How Many Colds We Get Each Year

In the United States, there are over 1 billion colds each year.1 Colds are the most common reason for children to miss school and adults to miss work. Parents often catch colds from their children, who usually get them from other children at school or daycare, where colds can spread quickly. Preschool and elementary school children may have 6-12 colds per year, while teenagers and adults typically have about 2-4 colds per year. Each year, all of these colds add up to:2

  • Approximately 22 million missed days of school,
  • An estimated 75-100 million doctors’ visits, and
  • More than $20 billion of lost work productivity
  • $5 billion spent on over-the-counter cold remedies

Why We’ll Continue to Get Colds

Because so many different viruses can cause a cold and new cold viruses are constantly developing, our immune systems are not able to build up resistance to all cold viruses. Cold viruses also spread easily and can live on objects or surfaces for days. You can catch a cold by inhaling the virus if you’re sitting close to someone who sneezes or coughs, or by touching your eyes, nose, or mouth after you’ve touched something contaminated by a cold virus.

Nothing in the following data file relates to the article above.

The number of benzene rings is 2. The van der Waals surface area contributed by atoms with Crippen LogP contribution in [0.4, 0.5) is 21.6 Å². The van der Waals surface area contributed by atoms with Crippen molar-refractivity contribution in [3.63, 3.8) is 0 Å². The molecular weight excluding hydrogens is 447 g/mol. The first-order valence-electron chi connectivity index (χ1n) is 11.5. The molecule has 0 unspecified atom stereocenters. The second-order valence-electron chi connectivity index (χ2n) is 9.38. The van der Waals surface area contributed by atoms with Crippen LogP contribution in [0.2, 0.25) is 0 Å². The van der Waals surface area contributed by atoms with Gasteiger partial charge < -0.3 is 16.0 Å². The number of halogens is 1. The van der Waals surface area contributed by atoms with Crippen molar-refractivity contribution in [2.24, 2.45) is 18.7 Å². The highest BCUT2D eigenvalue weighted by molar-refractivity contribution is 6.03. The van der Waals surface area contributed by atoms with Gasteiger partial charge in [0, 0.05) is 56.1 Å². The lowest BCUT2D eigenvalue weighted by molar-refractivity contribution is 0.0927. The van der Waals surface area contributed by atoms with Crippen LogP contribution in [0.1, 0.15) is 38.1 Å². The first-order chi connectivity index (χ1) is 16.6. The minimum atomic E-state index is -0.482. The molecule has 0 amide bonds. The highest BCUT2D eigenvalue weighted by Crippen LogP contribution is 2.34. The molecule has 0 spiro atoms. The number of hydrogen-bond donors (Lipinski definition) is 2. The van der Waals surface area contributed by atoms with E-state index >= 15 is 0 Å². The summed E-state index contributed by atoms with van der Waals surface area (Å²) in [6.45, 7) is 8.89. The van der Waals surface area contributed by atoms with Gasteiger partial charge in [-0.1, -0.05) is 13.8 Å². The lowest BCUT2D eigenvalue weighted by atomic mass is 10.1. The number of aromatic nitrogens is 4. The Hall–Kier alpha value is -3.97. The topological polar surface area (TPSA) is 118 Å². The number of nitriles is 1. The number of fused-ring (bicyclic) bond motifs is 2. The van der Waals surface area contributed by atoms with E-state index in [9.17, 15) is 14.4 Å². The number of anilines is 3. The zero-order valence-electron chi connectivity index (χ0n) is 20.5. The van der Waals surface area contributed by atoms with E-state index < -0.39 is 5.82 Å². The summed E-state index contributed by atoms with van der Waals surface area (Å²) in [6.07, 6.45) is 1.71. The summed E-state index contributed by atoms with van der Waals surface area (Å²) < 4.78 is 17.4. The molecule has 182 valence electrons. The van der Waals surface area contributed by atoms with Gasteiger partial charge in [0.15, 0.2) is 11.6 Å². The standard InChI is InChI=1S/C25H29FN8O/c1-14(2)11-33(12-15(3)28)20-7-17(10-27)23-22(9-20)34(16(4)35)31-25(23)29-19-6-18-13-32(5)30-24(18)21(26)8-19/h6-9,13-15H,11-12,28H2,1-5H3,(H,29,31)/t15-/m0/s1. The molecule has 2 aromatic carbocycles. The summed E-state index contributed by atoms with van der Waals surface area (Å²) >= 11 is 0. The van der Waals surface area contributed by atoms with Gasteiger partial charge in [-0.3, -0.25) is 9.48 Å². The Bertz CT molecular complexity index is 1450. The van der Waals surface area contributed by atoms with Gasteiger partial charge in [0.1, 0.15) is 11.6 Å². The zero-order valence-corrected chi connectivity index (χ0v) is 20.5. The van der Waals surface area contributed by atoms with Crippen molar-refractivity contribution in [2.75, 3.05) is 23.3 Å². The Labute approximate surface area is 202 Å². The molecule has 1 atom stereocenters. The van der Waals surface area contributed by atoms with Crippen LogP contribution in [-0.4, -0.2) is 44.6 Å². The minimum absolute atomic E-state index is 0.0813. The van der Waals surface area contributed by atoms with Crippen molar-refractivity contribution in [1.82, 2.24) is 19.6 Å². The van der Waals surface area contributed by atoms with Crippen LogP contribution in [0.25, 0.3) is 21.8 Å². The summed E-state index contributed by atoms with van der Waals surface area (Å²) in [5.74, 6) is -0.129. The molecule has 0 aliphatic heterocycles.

Do Natural or Homeopathic Cold Remedies Work?

There is no cure for the common cold, and colds typically resolve with time. Many people use home treatments to relieve the symptoms associated with the cold. Drinking hot ginger and lemon tea or gargling with warm salt water may help to soothe a sore throat. Nasal irrigation may help to clear nasal passages of mucus. Although these treatments may help you feel better while your body fights off the infection, they typically do not prevent or shorten the duration of the cold.

Echinacea, vitamin C, and chicken soup are other popular alternative remedies. Chicken soup may help to relieve cold symptoms in multiple ways. Inhaling the steam may ease nasal congestion and drinking fluid can help avoid dehydration. There is even research suggesting that chicken soup may even soothe inflammation. If you have a medical condition or take medications, check with your doctor before taking any herbal or vitamin supplements when you have a cold.

  1. MedlinePlus. Common Cold. Available at http://www.nlm.nih.gov/medlineplus/ency/article/000678.htm. Accessed July 14, 2014.
  2. MedicineNet. Common Cold. Available at http://www.medicinenet.com/common_cold/article.htm#common_cold_facts. Accessed July 15, 2014.

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